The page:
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Merging SNPs and Epidemiology

  • Title: Assistant Professor of Molecular Physiology and Biophysics, Vanderbilt University
  • Education: PhD, Emory University, 2000
  • Recommended by: Jonathan Haines

In an effort to better understand human phenotype-genotype correlations, Dana Crawford has set her sights on getting the most out of the mountain of SNP data that has accumulated over the last few years. Crawford applies the data to large-scale epidemiological surveys, such as the National Health Nutritional Examination Survey (NHANES), a CDC-managed study that collected DNA samples from 7,000 Americans between 1991 and 1994. “As a human geneticist, I’m quite excited about NHANES because it has DNA samples, it’s linked to demographics, as well as an extensive questionnaire about lifestyle, such as drinking habits, exercise regimen, and medical histories,” says Crawford. “I can ask if specific SNPs associated with high HDL or low HDL or high LDL/low LDL, and that gives us a really powerful tool to identify associations because we have such a large sample size.”

She also works with data from a recently launched biorepository within the Vanderbilt University hospital system that comprises DNA from leftover laboratory blood samples drawn from outpatients. “We have the first 10,000 samples already, but this is going to be a multi-year project and the aim is to have a million of these samples banked at Vanderbilt — and all linked to an electronic medical [record] where you can mine the data for phenotype-genotype correlation from that particular resource. And that’s a really exciting project to be involved with right now.”

Crawford would love to get her hands on a tool that would streamline results for whole genome association studies with hundreds of thousands of SNPs. Currently, most researchers in the field rank SNPs according to the smallest P-values, but that leaves the chance of missing true associated SNPs, she says. “It would be really nice if we could just push a button and it would show us which are the true associations and which are not, which are the false positives,” she says. “That right now is really hard to understand. People don’t have really good ways of correcting to multiple testing, so it would just be really helpful to have a sifter that gives you the truth.”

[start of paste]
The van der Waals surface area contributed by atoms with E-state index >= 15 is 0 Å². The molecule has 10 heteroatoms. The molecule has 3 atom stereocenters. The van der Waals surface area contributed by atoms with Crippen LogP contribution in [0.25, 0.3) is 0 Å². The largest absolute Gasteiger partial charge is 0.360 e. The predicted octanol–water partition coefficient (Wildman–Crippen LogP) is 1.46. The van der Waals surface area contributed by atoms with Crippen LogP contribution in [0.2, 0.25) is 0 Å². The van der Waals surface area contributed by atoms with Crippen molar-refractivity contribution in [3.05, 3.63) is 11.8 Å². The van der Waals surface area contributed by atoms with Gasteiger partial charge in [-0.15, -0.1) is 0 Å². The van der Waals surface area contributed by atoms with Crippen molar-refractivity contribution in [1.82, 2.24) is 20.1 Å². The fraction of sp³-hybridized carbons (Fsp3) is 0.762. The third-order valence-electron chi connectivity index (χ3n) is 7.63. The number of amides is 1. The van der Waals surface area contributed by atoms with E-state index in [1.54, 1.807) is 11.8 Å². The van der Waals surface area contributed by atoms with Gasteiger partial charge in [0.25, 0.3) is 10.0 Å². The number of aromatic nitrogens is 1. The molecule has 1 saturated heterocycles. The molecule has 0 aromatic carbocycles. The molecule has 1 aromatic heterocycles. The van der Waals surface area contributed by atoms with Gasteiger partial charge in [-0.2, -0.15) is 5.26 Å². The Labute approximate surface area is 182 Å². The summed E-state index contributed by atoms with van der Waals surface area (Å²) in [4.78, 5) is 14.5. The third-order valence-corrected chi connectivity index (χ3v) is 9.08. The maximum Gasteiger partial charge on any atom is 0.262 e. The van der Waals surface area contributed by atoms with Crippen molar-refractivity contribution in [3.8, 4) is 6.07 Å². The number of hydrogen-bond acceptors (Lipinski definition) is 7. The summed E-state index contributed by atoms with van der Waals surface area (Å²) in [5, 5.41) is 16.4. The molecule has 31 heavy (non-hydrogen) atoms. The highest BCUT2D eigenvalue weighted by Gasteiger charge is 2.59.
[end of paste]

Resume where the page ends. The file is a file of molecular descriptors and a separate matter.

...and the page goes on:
Looking ahead

“I’m particularly interested in seeing some of the whole genome resequencing coming online and being able to use that technology on these particular types of biobanks,” she says. “I think it’s going to be extremely powerful.” She does, however, point out that data storage is an increasing problem with next-generation sequencing technology. “Every time you do a run on something like Solexa you have to have space for three terabytes worth of data, and how do you plan for that?” she says. “It’s got to be this perfect storm of computational technologies and analytical skills, so it’s just going to be quite interesting to how it’s all going to play out, but it’s all heading in that direction.”

Publications of note

In 2006, Crawford and her colleagues published a paper entitled “Genetic Variation is Associated with C-Reactive Protein Levels in the Third National Health and Nutrition Examination Survey” in Circulation. This paper provides an example of using a large-scale epidemiological survey for association studies. The study looked at genetic determinates of C-reactive protein levels associated with risk for coronary heart disease.

And the Nobel goes to …

Crawford says that she would like to win the Nobel for “a discovery of an association that makes it to the clinic, and makes a huge impact in either prevention or the way we treat people; a real translation from the bench to the bedside.”

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